|© 1963||Filmgroup &|
Baron Victor Frederick Von Leppe - Man. Boris Karlof must have really been sluming it when he made this flick. He plays a Baron who catches his woman cheating and kills them both. Or so you think anyway. Praise be to Gaia that he is eventually choaked and drowned before this film could reach the hour and a half mark!
Lt. Andre Duvalier - Son of a count and French soldier who, of course, gets seperated from his troop, I' willing to bet he ran, and finds himself on a beach with a strange woman. What's he do? Chases her away of course. He eventualy falls in love with Ilsa and disobeys the orders of his host/Baron.
Baroness Helene Von Leppe (Ilsa) - This is the taunting ghost who is basically a c**ktease and cheating whore. The Baron finds her in bed with her lover, Eric, and such ... she is now dead. Way to go Baron! Although, she was kind of cute but she has more issues than National Geographic!
Stefan - I can never remember this actors name. Anyway, he plays the Baron's servant and protector of his "secret." He tries many times to set Duvalier on his way, but like the real French, he just wont leave. He too is drowned later. Come to think of it, there was a hell of a lot of drowning in this film!
Katarina - This old woman by day, witch by night, was Eric's mother. She is seeking revenge for the death of her son at the Baron's hands. Like many Gypsy women should be, she is struck dead by a rogue bolt of lightening and the scene of her melting face that ensues was pure genius!
Gustaf - This fake mute is Katarina's servant. Now how an unemployed gypsy witch can afford to have a servant is beyond me. According to Thir13en Ghosts it's possible for anyone to have one though. How I wished for the bird that pecked out his eyes and sent him plummeting over the cliff edge, would come for me next.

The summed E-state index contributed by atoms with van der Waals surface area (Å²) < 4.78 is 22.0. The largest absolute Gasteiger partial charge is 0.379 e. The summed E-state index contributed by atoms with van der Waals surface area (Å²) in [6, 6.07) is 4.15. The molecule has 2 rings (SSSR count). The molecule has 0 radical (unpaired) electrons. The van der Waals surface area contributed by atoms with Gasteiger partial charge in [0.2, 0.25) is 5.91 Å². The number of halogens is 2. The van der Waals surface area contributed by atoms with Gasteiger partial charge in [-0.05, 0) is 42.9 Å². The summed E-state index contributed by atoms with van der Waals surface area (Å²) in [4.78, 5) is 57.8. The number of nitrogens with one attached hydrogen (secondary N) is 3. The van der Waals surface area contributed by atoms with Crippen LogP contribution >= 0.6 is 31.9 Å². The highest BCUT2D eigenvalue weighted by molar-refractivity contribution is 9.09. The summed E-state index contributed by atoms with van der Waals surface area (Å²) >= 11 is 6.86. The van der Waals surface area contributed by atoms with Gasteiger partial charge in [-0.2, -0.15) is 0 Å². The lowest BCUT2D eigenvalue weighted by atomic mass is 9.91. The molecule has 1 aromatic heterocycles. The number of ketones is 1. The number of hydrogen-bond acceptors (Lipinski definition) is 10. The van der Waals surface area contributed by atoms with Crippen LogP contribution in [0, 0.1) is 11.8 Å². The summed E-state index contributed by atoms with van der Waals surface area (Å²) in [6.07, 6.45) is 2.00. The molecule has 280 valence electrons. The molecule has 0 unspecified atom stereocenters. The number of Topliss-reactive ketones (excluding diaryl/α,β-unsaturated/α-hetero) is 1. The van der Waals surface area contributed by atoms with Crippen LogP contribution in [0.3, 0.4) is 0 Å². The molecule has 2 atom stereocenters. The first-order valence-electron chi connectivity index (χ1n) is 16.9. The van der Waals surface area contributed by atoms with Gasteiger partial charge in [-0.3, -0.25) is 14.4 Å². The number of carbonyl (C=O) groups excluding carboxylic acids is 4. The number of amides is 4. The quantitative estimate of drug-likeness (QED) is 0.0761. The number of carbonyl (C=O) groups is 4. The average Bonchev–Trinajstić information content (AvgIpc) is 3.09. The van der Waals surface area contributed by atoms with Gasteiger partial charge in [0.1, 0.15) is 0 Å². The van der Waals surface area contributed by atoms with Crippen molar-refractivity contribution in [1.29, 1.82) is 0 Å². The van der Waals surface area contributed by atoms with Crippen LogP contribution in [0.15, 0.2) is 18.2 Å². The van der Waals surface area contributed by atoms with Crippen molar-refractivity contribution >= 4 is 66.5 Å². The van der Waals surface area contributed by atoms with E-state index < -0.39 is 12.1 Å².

*It isn't an act of treason to talk to me.
*Such is the will of God to endow and deprive.
*Surely I've made enough noise to wake the dead.
*The Baron tells me you've been with him since the Polish campaign.
*Take your life as you took mine. Let your own hand destroy you.
*Mesmerism? You fool!
7min: The changing scenery is really starting to confuse me.
9min: Baby, you got real ugly, real fast.
17min: Why does no one ever listen to the warnings of lunatic gypsies?
20min: Yeah, because you're the village idiot.
29min: Everybody's a critic.
51min: Loves him? Is that why she tried to kill him?
68min: BWAHAHAHAHAHA The Baron just bitch-whipped you like a $2 whore!
76min: ummm ... What the hell is with the floating rocks?
78min: That is one helluva kiss o' death!
Nicholson plays a Frenchsoldier, Andre Duvalier, who stumbles upon a strange woman wandering on a beach. Near as I could tell, he lost his regiment and was nearing dehydration until this phantom woman leads him to a well of fresh water. Once he was strong enough, he was taken in by the strange gypsy woman, atarina. After a period of time, and some prying on Andre's part, he is told of the keep atop the mountain owned by one Baron Von Leppe. From the moment Andre invites himself into the Baron's home and private life, Duvalier's sanity is tested and a whole new world of murder and the supernatural is unleashed.
Although I have seen better films, none were made in only 3 days! Corman is not only a business mastermind, but he is also a film genius. Greats like this film, "Naked Warriors", "Fantastic Four", & "X: The Man With the X-Ray Eyes" are all prime examples of his handy work. But he also has his fingers dipped into other cult classics like "Slumber Party Massacre." Nearly everything has a connection to Corman. Kind of like Kevin Bacon.
I think my biggest complaint about the film was thw writing. Although I really shouldn't complain too much, considering production time. But certain things like talking about characters out of the blue who have yet to be introduced or even mentioned prior, as if we know who they are. Even scenes that really made no sense like Andre's horse taking off in the middle of the night.
Well, if production time is the only thing to cause such minor problems like those, than this film is a master piece! An example that all other film makers today should take lessons by! Hear me Tony Malanowski and Schumacer? Speaking of Schumacer, I'm off to watch epsode 24 of the 1960's Batman TV series! Oh Happy Day!!